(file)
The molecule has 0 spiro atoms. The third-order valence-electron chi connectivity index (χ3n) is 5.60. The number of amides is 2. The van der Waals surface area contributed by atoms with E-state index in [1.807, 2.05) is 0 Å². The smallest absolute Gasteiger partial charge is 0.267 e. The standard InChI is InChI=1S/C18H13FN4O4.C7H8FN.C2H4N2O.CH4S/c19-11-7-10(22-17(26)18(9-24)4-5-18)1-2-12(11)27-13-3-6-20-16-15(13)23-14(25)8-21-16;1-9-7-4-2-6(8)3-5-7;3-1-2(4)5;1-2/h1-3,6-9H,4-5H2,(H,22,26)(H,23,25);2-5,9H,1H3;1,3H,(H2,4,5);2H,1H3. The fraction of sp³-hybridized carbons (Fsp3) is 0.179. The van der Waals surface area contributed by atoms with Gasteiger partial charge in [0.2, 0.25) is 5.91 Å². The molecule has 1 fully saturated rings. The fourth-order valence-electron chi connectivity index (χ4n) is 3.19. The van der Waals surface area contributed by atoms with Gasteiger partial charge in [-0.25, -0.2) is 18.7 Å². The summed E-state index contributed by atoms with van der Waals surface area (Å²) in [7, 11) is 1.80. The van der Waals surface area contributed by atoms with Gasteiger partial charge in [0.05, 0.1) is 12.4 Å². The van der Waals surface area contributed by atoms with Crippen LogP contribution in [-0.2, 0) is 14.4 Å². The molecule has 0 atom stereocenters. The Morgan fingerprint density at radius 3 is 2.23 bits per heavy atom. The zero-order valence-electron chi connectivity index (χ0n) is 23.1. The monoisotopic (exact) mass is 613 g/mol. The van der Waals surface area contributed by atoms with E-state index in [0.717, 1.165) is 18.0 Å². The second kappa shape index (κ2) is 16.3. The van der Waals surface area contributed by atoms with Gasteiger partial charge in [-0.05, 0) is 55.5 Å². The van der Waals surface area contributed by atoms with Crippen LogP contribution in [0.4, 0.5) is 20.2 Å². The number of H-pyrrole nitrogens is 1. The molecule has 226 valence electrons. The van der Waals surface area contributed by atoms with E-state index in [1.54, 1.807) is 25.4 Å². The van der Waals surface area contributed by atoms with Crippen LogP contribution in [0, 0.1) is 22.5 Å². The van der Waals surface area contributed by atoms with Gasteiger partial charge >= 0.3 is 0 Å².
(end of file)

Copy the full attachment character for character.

The molecule has 0 spiro atoms. The third-order valence-electron chi connectivity index (χ3n) is 5.60. The number of amides is 2. The van der Waals surface area contributed by atoms with E-state index in [1.807, 2.05) is 0 Å². The smallest absolute Gasteiger partial charge is 0.267 e. The standard InChI is InChI=1S/C18H13FN4O4.C7H8FN.C2H4N2O.CH4S/c19-11-7-10(22-17(26)18(9-24)4-5-18)1-2-12(11)27-13-3-6-20-16-15(13)23-14(25)8-21-16;1-9-7-4-2-6(8)3-5-7;3-1-2(4)5;1-2/h1-3,6-9H,4-5H2,(H,22,26)(H,23,25);2-5,9H,1H3;1,3H,(H2,4,5);2H,1H3. The fraction of sp³-hybridized carbons (Fsp3) is 0.179. The van der Waals surface area contributed by atoms with Gasteiger partial charge in [0.2, 0.25) is 5.91 Å². The molecule has 1 fully saturated rings. The fourth-order valence-electron chi connectivity index (χ4n) is 3.19. The van der Waals surface area contributed by atoms with Gasteiger partial charge in [-0.25, -0.2) is 18.7 Å². The summed E-state index contributed by atoms with van der Waals surface area (Å²) in [7, 11) is 1.80. The van der Waals surface area contributed by atoms with Gasteiger partial charge in [0.05, 0.1) is 12.4 Å². The van der Waals surface area contributed by atoms with Crippen LogP contribution in [-0.2, 0) is 14.4 Å². The molecule has 0 atom stereocenters. The Morgan fingerprint density at radius 3 is 2.23 bits per heavy atom. The zero-order valence-electron chi connectivity index (χ0n) is 23.1. The monoisotopic (exact) mass is 613 g/mol. The van der Waals surface area contributed by atoms with E-state index in [0.717, 1.165) is 18.0 Å². The second kappa shape index (κ2) is 16.3. The van der Waals surface area contributed by atoms with Gasteiger partial charge in [-0.05, 0) is 55.5 Å². The van der Waals surface area contributed by atoms with Crippen LogP contribution in [0.4, 0.5) is 20.2 Å². The number of H-pyrrole nitrogens is 1. The molecule has 226 valence electrons. The van der Waals surface area contributed by atoms with E-state index in [1.54, 1.807) is 25.4 Å². The van der Waals surface area contributed by atoms with Crippen LogP contribution in [0, 0.1) is 22.5 Å². The van der Waals surface area contributed by atoms with Gasteiger partial charge >= 0.3 is 0 Å².